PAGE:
OFFICE OF SCIENCE OUTREACH
DEPARTMENT OF BIOLOGY
Obesity, Type 2 Diabetes, and Fructose
Part 5: Our Evolutionary History
Why should things be the way they are? We like sugar so much, and yet fructose converts us into fat-storing machines and leads toward Type 2 Diabetes. And, once we've gained more weight than we like, it's hard to get rid of it. We diet, but then gain the weight back again. It's as if our bodies have some kind of "setpoint" of some particular weight, and won't let us go below it.
There may actually be logical reasons for these phenomena.
Let's think of this historically. Refer back to the graph of sugar consumption in Britain and the US -- shown again below. To its right is an extrapolation for several centuries earlier. This brings us to an interesting poing: sugar was a rare commodity even as late as 1800.
What if we extrapolate backwards a few more years? This allows us to indicate a couple of important events. First, sugar cane was known in tropical India for quite some time, but was a fairly well-guarded secret. The Persians discovered it in the mid-600's BC, upon invasion of India. This led, eventually, to growing sugar cane in Spain, where it was discovered by Christian Europeans during the Crusades. Sugar was still not widely used, perhaps because international sea travel and trade had been developed, making it difficult to grow cane in the tropics and transport sugar to Europe.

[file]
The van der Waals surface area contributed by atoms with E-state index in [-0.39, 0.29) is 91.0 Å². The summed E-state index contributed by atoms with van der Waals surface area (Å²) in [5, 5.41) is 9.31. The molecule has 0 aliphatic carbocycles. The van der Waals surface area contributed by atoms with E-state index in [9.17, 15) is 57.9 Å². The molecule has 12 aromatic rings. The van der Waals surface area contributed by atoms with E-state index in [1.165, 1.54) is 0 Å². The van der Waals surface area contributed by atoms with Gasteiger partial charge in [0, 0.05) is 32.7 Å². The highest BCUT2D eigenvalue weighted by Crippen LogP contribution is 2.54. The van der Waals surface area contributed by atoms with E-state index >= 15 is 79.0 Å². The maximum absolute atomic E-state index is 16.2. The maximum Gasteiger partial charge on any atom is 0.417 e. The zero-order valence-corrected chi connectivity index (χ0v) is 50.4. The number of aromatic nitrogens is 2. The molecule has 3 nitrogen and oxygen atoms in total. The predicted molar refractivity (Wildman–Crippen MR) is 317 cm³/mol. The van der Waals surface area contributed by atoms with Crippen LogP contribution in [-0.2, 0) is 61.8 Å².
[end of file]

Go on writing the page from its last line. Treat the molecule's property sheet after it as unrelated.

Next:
It is worthwhile extrapolating back even further.
We tend to think in terms of our current environment. But, this environment is out of tune with our genetic heritage, which was tuned to several hundred-thousand years of hunter/gatherer culture. In terms of human existence, even agriculture is a new invention. To understand our physiology, we must think of those millenia our ancestors spent living in roving bands of hunters and gatherers.
Hunting was a precarious business. Here are a couple of images of what it looked like:
http://gojko.net/images/11Prehistoric-hunting.jpg Diorama at the Chapin Mesa Archeological Museum, Mesa Verde National Park
Whether 15,000 years ago, hunting wooly rhinoceras in Europe, or only a few thousand years ago hunting bison in North America, the scenario was the same. Hunting was dangerous. The weapons were, perhaps, top-of-the-line, but for thousands of years the best-available was a sharp stick. The invention of chipped rock for spearpoints was a major technological breakthrough. It is easy to imagine that hunting was not always successful.
Foraging (gathering) has its own difficulties. Plant growth depends on rain and sun, which do not always cooperate with humans. There were certain to have been times when the foraging was poor. In particular, the end of the growing season would presage entry into months of scarcity, whether the dry season in equatorial regions, or winter closer to the poles. These months of scarcity would be, and sometimes are called "The Starving Time."